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April 19, 2016

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Tech Tuesday: Tech Tie-Ins to Autism Awareness Month

Zones of Regulation: Exploring Emotions Screenshot

For this month’s Technology Tuesday, I wanted to spin off of the previous post and mention new resources relating to the themes of a few of these posts from the MindWing archives. So here is some commentary and additional tools relating to four of our back catalog of posts relating to language learning in the population of students with autism spectrum and related disorders. Aligning SGM® with The Zones of Regulation, and Tech-Tie-Ins! This post described the key connections between Story Grammar Marker® and Leah Kuypers’ wonderful and extremely useful Zones of Regulation curriculum. In the post, resources such as Pic Collage were mentioned for making visuals elaborating on emotional vocabulary associate with each Zone, and YouTube Kids for locating video scenes to assist students in identifying Zones and “Triggers” (essentially Kick-Offs) in others...

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April 12, 2016


Additional Activities for “The River”

Hatchet / The River Book CoversFor those of you who own a copy of the ThemeMaker Teachers' Manual, you know that one of the novels featured is The River by Gary Paulsen. This novel is a sequel to Hatchet. The River is an excellent book for exploring character development. I recently came across my folder for The River and thought I would share a few additional activities with you before putting it away. One of our sixth grade teachers, Donna Mulligan and I collaborated to present this reading adventure to our students. Six students in her class were on educational plans for reading, two for decoding and comprehension, the others for comprehension skills only. Since all the students had knowledge of and had used the SGM® for several years, it provided the needed scaffolding to support students within the classroom. This also made it easier for flexible groupings of students as the SGM® was so familiar to all and a common language was already established among all participants...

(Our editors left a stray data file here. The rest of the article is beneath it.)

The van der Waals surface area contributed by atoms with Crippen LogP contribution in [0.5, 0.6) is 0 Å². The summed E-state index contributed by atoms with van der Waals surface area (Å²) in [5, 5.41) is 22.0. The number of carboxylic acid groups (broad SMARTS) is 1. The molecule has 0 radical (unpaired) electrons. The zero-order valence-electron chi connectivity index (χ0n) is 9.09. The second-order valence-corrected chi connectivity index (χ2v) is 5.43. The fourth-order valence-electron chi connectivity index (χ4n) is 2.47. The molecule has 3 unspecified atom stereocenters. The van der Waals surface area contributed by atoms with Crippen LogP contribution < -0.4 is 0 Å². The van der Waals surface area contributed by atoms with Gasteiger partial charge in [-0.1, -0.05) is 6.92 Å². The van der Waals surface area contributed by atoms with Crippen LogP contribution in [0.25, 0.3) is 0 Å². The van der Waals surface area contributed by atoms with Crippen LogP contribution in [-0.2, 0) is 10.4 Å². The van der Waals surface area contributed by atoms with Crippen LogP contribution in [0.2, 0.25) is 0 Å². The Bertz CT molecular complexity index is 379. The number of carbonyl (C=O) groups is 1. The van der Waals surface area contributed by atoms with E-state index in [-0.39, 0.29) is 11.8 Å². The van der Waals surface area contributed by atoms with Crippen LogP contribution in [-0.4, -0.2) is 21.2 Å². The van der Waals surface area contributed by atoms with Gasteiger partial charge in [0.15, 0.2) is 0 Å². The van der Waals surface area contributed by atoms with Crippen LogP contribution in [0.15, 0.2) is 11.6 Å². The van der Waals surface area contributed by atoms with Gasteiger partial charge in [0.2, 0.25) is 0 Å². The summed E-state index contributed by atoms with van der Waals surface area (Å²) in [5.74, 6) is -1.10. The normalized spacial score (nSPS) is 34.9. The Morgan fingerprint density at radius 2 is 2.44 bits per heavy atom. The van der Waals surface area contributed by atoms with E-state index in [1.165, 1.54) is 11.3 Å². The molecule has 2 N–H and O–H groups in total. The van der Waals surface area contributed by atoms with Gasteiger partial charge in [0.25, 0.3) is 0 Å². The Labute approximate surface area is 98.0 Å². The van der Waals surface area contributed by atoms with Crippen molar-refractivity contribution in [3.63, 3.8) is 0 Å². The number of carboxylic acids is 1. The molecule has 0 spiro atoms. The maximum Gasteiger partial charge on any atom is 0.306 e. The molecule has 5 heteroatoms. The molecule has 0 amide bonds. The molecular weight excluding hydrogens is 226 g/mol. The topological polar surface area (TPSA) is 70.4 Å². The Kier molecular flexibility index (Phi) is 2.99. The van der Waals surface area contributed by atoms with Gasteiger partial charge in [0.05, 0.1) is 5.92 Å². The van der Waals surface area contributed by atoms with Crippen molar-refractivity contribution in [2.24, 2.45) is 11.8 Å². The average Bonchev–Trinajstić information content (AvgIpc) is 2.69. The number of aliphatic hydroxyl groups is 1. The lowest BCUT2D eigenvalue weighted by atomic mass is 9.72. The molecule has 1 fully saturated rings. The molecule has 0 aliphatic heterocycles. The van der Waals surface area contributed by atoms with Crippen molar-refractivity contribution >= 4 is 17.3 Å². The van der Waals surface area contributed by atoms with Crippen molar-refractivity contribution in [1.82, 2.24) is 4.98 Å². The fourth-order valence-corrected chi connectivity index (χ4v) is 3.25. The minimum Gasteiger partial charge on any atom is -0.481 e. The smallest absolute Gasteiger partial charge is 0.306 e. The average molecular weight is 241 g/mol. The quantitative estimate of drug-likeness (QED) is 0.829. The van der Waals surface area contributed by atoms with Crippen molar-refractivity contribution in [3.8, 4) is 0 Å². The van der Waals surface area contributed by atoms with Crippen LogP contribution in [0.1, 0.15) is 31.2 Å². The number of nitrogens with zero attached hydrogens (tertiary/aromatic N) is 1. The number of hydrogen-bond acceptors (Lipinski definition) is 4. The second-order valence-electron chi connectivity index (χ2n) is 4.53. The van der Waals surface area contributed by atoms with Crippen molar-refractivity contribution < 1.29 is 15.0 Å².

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April 08, 2016


Kindergarten and First Grade Setting: Bear Feels Scared

Bear Feels Scared Book CoverAnother story that I frequently used in kindergarten and first grade for development of the concept of the Setting was Bear Feels Scared by Karma Wilson. As always, read the book for enjoyment with the children. Then, choose any of the following ideas and modify them to meet the needs of your students. 1. Elicit words from the students to describe the setting of the woods. The text and illustrations will give plenty of ideas. Use the SGM Magnets as shown at right, creating an expository list map. 2. A simple project—easy for you to create—to further form this connection between the SGM icon and “Setting” term is shown below. Students may copy words from the list or you might want to have them written out for them, depending on the child(ren). The star icon is found on page 140 of the Braidy the StoryBraid manual...

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April 05, 2016


Autism Awareness & SGM®: 31 FREE RESOURCES